Letters to the Editor
Supporting ‘Christ’ in Christmas
Thank the good Lord for brothers, Kevin and Robert Marley and their friend, Steven Ciambelli for keeping “Christ” in Christmas (“Keeping Christ in Christmas,” 12/1). We have refused for years to say, “Happy Holidays” and will not give Christmas cards without “Merry Christmas” on them.
Richard and Ann Bowler
‘Merry Christmas’ is our right
I may not be the most religious person, but I am behind these guys and their cause 100 percent (“Keeping Christ in Christmas,” 12/1). We have groups out there who want to destroy our Christian values. Many businesses and elected officials run and hide when it comes to this issue. All it takes is one person (with support from a civil liberties group) to abolish what is important to over 90 percent of Americans. I want to say “Merry Christmas” to all Christians. It is our right.
I am saddened to read a Catholic newspaper print a story about the triviality of businesses using the terms “Merry Christmas” vs. “Happy Holidays” (“Keeping Christ in Christmas,” 12/1). It seems it would be more appropriate for you to write about how, no matter what “slogan” they use to pull Christians into their stores, they are in fact deeming and perverting our sacred holy day of Christmas. First of all, as Catholics we should be reminding ourselves that we are not even in the Christmas season as the marketers would like us to believe -- we are in the penitential, preparatory season of Advent. And, why should we as Catholics be supporting businesses using our holy days as a way to get us to do things which we find sinful, namely, be greedy. I urge you, as a responsible Catholic paper, to focus on helping us return to a more honorable celebration of the seasons of Advent and Christmas that focuses on what those seasons are really about and not what Wal-Mart and their ilk is saying to get us in the stores spending the money we should be using to bring about the kingdom of God. May your Advent be filled with peace and your Christmas with joy!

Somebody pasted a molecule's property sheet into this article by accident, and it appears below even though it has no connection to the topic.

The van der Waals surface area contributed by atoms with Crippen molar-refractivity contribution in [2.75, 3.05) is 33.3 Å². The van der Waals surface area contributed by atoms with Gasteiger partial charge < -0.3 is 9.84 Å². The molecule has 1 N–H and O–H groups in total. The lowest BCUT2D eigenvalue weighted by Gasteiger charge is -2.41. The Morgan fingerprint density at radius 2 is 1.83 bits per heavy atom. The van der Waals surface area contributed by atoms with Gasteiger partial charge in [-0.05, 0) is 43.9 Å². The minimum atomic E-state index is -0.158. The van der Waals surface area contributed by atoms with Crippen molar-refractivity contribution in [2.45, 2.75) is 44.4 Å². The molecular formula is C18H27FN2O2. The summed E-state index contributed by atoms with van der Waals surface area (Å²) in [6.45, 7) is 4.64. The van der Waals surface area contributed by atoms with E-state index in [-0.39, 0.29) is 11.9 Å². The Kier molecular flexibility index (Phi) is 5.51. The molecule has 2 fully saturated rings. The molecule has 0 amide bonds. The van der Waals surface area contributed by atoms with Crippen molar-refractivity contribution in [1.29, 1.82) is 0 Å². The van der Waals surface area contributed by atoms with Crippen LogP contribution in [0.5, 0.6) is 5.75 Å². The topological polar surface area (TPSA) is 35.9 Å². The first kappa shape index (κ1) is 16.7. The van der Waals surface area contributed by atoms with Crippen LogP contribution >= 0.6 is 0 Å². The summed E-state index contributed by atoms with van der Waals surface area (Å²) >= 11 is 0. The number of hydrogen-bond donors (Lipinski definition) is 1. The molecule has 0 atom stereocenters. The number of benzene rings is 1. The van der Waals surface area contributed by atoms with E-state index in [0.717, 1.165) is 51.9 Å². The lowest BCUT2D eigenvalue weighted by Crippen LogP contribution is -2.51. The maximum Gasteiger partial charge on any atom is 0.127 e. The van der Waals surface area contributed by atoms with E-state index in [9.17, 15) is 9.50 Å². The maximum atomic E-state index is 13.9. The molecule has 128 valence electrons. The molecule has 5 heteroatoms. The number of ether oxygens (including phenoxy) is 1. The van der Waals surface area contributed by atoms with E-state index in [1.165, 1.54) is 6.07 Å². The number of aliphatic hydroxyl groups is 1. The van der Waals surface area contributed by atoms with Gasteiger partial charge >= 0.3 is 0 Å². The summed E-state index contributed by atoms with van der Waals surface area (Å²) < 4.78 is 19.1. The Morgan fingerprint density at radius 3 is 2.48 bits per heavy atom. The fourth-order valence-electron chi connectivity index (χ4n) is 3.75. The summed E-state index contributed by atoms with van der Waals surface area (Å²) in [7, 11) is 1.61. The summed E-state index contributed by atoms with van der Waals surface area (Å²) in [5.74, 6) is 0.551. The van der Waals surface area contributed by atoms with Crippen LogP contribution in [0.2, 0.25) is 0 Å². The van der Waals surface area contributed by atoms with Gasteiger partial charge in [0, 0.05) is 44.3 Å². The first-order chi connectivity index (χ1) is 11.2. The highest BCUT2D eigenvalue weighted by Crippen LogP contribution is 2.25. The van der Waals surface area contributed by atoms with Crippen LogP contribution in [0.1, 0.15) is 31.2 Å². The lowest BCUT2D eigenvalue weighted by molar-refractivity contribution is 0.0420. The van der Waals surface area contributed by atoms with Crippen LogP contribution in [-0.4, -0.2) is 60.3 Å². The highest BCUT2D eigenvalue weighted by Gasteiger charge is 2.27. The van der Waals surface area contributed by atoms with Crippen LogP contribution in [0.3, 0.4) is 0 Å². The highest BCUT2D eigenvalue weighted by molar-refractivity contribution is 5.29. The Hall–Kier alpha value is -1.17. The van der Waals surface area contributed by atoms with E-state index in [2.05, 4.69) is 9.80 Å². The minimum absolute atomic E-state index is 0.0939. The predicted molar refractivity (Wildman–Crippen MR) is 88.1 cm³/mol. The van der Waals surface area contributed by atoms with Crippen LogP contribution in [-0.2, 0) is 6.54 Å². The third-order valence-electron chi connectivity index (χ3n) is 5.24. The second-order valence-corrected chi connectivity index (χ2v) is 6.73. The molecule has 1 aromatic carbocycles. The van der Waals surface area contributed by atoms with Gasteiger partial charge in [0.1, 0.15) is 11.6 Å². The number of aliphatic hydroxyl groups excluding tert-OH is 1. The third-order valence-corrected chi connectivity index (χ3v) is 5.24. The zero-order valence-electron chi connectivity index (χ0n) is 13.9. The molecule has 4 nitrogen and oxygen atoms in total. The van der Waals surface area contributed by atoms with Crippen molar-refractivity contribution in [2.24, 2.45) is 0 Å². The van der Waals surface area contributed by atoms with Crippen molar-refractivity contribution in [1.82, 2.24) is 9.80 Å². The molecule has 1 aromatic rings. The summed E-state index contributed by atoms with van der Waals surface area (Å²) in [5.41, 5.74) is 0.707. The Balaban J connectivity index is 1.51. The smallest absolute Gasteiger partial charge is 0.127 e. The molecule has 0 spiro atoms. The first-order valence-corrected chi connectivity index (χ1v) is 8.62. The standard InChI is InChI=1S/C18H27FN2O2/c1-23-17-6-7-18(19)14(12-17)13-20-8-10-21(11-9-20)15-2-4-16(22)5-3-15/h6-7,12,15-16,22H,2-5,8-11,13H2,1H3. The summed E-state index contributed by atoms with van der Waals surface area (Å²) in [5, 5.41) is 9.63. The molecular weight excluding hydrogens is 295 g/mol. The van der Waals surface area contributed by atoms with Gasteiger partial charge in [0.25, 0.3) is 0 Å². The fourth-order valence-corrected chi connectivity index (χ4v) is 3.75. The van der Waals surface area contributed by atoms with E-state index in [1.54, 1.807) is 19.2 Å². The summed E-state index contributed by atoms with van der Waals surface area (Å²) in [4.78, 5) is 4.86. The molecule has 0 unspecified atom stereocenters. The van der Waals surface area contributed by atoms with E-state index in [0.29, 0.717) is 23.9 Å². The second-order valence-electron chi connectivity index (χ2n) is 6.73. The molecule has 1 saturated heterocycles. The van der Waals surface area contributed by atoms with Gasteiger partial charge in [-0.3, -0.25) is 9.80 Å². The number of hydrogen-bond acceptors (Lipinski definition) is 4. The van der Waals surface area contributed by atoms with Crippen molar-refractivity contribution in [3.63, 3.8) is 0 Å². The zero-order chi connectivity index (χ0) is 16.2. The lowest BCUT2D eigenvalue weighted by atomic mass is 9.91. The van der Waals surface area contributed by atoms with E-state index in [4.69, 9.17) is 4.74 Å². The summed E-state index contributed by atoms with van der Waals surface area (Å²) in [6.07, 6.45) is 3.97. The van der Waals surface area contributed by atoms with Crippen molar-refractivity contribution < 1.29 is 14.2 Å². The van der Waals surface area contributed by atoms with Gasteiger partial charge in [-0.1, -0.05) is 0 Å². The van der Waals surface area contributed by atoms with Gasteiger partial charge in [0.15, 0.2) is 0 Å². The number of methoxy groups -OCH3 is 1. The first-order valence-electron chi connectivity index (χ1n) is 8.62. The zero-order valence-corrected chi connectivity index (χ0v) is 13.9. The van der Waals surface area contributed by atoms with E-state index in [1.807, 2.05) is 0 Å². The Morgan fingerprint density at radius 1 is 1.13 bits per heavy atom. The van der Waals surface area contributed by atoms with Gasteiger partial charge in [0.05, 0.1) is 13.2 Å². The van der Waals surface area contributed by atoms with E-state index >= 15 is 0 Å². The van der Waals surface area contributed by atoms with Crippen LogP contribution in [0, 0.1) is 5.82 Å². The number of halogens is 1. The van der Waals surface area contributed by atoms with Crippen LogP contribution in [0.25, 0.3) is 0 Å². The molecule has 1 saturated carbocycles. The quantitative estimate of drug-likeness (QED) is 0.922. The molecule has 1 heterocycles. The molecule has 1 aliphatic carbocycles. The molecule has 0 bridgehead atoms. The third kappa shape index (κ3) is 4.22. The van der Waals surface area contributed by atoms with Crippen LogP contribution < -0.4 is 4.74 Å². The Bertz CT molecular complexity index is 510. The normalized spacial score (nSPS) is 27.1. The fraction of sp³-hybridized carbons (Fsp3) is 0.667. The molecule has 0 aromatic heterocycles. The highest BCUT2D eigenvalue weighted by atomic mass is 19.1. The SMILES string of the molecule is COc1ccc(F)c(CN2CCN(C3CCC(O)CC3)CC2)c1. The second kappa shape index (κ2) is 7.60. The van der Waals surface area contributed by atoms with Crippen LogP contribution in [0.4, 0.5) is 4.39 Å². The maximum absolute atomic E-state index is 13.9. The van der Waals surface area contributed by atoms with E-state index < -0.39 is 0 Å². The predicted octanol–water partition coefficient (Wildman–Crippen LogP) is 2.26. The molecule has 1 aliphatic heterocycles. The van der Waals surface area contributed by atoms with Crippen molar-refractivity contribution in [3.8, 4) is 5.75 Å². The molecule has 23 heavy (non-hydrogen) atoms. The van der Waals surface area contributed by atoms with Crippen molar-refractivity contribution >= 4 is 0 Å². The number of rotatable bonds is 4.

Silver Spring, Md.
I have always found it annoying when people I don’t know personally assume that I celebrate Christmas, just because I am shopping during December. Maybe I don’t celebrate Christmas, Hanukah or Kwanzaa. Where do they come off making that decision? I am very happy when they use the more considerate and polite, “Happy Holidays.” And why do these three men (“Keeping Christ in Christmas,” 12/1) care that much about something so unimportant? There are people starving and suffering in this world, and they are spending so much time and effort trying to control how retail clerks attempt to be pleasant. It doesn’t seem very Christian of them!
A place to enjoy Christmas tradition
Hard to believe Christmas is here again. How fast the year passes. How much occurs during the 365 days of our existence. We rarely stop and ponder what has occurred during this period. In some ways we can say that about our lives. How fast it passes.
The Season of Advent brings us to a time of tradition. Traditions that are passed down from the elders and we, in turn, pass them on to our children.
Many people sometimes feel that with all the holiday hoopla, shopping, and the strong commercialization of Christmas, that something is still missing. Ironically, many cannot figure what it is. It’s not a material item that can purchased, nor is it money or a place in a warm climate that can replace this feeling of hopelessness. It is in the tradition of our faith. It is being part of a congregation be it small or large. It is giving yourself to others. It is forgiving. The greatest gift we have is within ourselves. We are all one in the same. We are all important.
The Christmas tradition can be enjoyed by all at St. Patrick Parish in Lawrence. The beautifully decorated church, narrative Scripture, and the warm sounds of Christmas carols permeating a cold winter evening. Make your commitment and if you haven’t, start this tradition, there is no better time. One of the most beautiful celebrations is the Christmas Midnight Vigil at 11:30 p.m. The entire church is lit by hundreds of small candles. A sight you’ll remember all year round. It’ll be one of the greatest gifts you can give to your family and most of all, to yourself.